Sex Lives of the Potato Men

by Ben Diamond

Screen Shot 2016-04-02 at 17.18.04

“Vegas and Crook are a sleazy dream-team and brilliantly cast as the soft-core spud men… After several pints and a curry it could be the lads’ film of the year.”

-Mark Adams, The Sunday Mirror, 22nd February 2004

“Artistic Director of the Edinburgh International Film Festival”

-Extract from Mark Adams’s Twitter bio

Where were you when you first watched Sex Lives of the Potato Men?

(Subtext: I am ashamed that the review of this film exists alongside my review of Son of Saul).

You can’t spend your life watching great films.

Sometimes you have to ground yourself.  Remind yourself why it is that great films are great.  Because it’s all relative, isn’t it?  If you went to see something as good as Barton Fink every week at North Finchley Vue then the spectacle would fail to astound after a while.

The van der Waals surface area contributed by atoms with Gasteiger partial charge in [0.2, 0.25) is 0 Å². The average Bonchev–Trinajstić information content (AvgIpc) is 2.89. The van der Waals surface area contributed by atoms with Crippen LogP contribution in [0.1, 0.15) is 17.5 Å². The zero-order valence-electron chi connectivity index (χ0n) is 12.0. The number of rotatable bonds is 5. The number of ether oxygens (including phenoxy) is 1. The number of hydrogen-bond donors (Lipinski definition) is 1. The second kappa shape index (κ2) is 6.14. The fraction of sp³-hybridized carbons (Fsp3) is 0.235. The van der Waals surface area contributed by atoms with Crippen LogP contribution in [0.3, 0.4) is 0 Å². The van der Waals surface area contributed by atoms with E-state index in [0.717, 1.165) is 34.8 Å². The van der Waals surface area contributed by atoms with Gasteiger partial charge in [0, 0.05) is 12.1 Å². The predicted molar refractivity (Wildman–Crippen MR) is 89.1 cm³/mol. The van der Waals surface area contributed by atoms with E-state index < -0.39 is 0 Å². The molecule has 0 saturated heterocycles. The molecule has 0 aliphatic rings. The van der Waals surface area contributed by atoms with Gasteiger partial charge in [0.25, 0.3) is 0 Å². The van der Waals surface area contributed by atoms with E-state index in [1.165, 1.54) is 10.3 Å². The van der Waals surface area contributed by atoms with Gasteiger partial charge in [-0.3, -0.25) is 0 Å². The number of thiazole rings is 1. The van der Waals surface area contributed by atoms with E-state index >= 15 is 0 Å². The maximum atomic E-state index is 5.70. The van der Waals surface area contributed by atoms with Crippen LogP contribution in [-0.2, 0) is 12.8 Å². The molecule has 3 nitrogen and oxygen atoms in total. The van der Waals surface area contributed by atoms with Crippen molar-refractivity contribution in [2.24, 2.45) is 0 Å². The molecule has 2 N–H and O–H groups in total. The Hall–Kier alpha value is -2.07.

And so it was that I found myself in a living room in Sunderland watching Sex Lives of the Potato Men.

I remember seeing posters for this on buses when it came out.  I remember seeing Mackenzie Crook up on that poster, and the Office connection made me want to see it.  But unfortunately I was 13 years old for most of 2004.  Now I’m a big boy – 25 years old – so I allowed myself the indulgence of checking out a film that was notoriously bad.  There was a special aura of badness surrounding this film, folkloric tales of a 0% rating on RottenTomatoes, outrage at the million pounds of public funds from the UK Film Council used to make this film.